Saffron Crocus (Crocus sativus L.) as a Source of Kaempferol
Flavonols have been identified in a wide range of fruits and vegetables, and a flavonol-rich diet has been linked with a relatively low occurrence of degenerative diseases like rheumatoid arthritis, Alzheimer’s disease, and various forms of cancer. This knowledge has resulted in the development of various food supplements and nutraceutical products, and given rise to a very profitable branch of industry. Notably quercetin preparations have become popular, mainly because of the wide availability and modest cost of this flavonol. Kaempferol has better pharmacokinetic properties, but is roughly 1000 times more expensive than the popular food supplement quercetin. Kaempferol and its glycosides are gaining increasing interest as for their antioxidant activity as a food supplement, in functional foods, beverages drinks, in pharmaceutical preparations and cosmetic formulations. Recently, it was demonstrated that kaempferol can be extracted in good quantities from the petals of the saffron crocus (Crocus sativa L.). Thus, rather than a waste product of the saffron spice production, the petals can be a readily exploitable good source of kaempferol for many applications, ranging from nutraceutical food supplements to cosmetic anti-ageing creams.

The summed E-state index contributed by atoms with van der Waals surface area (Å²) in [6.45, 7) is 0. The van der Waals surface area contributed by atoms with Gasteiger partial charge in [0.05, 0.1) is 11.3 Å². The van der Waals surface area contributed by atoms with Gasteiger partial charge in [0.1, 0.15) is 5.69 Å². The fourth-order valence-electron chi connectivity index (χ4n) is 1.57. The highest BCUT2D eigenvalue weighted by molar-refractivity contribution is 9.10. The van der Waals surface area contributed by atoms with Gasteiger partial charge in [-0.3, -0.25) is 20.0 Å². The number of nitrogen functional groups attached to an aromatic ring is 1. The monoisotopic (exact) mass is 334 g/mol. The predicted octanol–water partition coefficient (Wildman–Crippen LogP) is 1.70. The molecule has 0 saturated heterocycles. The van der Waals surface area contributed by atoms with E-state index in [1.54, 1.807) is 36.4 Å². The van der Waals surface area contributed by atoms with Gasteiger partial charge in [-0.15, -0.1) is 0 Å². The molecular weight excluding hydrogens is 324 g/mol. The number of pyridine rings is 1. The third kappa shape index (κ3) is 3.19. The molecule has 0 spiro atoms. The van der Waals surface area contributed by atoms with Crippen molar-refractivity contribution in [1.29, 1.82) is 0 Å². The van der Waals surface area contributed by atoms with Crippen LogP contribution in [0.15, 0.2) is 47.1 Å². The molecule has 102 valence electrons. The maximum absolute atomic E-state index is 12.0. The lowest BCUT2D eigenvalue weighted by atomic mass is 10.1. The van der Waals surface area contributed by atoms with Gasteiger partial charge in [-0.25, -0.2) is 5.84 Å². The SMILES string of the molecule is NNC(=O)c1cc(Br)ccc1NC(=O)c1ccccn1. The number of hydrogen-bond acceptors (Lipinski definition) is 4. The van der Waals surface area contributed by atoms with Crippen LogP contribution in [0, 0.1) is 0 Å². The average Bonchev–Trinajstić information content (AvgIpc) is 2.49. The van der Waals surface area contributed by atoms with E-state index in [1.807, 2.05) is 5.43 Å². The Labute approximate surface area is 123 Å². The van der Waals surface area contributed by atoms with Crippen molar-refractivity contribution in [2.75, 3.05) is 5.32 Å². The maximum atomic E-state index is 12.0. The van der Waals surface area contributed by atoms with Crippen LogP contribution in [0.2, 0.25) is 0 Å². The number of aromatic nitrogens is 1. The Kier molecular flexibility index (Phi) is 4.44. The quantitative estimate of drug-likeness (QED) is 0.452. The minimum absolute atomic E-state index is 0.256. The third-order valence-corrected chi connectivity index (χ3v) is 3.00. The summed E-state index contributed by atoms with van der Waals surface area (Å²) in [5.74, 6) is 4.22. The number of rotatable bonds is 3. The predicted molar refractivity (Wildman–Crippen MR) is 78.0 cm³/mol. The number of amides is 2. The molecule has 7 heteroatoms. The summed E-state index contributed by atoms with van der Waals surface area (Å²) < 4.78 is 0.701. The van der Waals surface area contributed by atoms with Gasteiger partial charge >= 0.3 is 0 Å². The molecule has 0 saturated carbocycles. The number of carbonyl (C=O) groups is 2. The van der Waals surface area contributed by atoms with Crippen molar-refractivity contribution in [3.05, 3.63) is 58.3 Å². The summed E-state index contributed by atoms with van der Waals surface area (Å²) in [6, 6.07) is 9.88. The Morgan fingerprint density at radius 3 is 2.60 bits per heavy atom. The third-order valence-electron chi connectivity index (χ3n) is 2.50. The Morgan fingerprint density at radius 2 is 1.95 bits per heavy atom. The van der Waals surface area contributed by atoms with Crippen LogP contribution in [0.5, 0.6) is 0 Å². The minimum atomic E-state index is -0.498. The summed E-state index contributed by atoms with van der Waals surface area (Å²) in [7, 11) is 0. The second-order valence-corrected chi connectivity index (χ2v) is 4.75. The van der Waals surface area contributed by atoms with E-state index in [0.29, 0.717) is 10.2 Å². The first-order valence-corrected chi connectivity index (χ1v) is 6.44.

Citation:Zeka, K. and Arroo, R.R.J. (2016) Saffron Crocus (Crocus sativus L.) as a Source of Kaempferol. In: Kaempferol: Biosynthesis, Food Sources and Therapeutic Uses (Garde-Cerdán T & Gonzalo-Diago A, eds.), Nova Science Publishers Inc. pp. 197 – 215
- Leicester School of Pharmacy